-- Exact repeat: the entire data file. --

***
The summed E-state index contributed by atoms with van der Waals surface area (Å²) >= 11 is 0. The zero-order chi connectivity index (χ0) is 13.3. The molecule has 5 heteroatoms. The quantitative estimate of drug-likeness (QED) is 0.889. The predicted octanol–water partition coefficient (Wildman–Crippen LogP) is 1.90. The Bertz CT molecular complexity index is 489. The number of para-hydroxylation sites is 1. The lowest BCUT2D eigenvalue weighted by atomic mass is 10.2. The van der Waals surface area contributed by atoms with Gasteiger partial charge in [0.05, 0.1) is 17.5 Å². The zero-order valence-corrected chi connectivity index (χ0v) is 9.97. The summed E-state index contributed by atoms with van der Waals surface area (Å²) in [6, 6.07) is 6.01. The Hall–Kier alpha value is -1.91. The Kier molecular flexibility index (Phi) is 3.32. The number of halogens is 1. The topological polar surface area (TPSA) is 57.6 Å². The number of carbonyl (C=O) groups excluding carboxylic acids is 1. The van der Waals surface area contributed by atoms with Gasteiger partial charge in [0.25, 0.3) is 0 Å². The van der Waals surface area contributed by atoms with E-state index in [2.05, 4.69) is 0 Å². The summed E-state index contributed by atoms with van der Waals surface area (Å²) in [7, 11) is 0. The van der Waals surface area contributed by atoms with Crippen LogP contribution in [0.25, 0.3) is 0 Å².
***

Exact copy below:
The summed E-state index contributed by atoms with van der Waals surface area (Å²) >= 11 is 0. The zero-order chi connectivity index (χ0) is 13.3. The molecule has 5 heteroatoms. The quantitative estimate of drug-likeness (QED) is 0.889. The predicted octanol–water partition coefficient (Wildman–Crippen LogP) is 1.90. The Bertz CT molecular complexity index is 489. The number of para-hydroxylation sites is 1. The lowest BCUT2D eigenvalue weighted by atomic mass is 10.2. The van der Waals surface area contributed by atoms with Gasteiger partial charge in [0.05, 0.1) is 17.5 Å². The zero-order valence-corrected chi connectivity index (χ0v) is 9.97. The summed E-state index contributed by atoms with van der Waals surface area (Å²) in [6, 6.07) is 6.01. The Hall–Kier alpha value is -1.91. The Kier molecular flexibility index (Phi) is 3.32. The number of halogens is 1. The topological polar surface area (TPSA) is 57.6 Å². The number of carbonyl (C=O) groups excluding carboxylic acids is 1. The van der Waals surface area contributed by atoms with Gasteiger partial charge in [0.25, 0.3) is 0 Å². The van der Waals surface area contributed by atoms with E-state index in [2.05, 4.69) is 0 Å². The summed E-state index contributed by atoms with van der Waals surface area (Å²) in [7, 11) is 0. The van der Waals surface area contributed by atoms with Crippen LogP contribution in [0.25, 0.3) is 0 Å².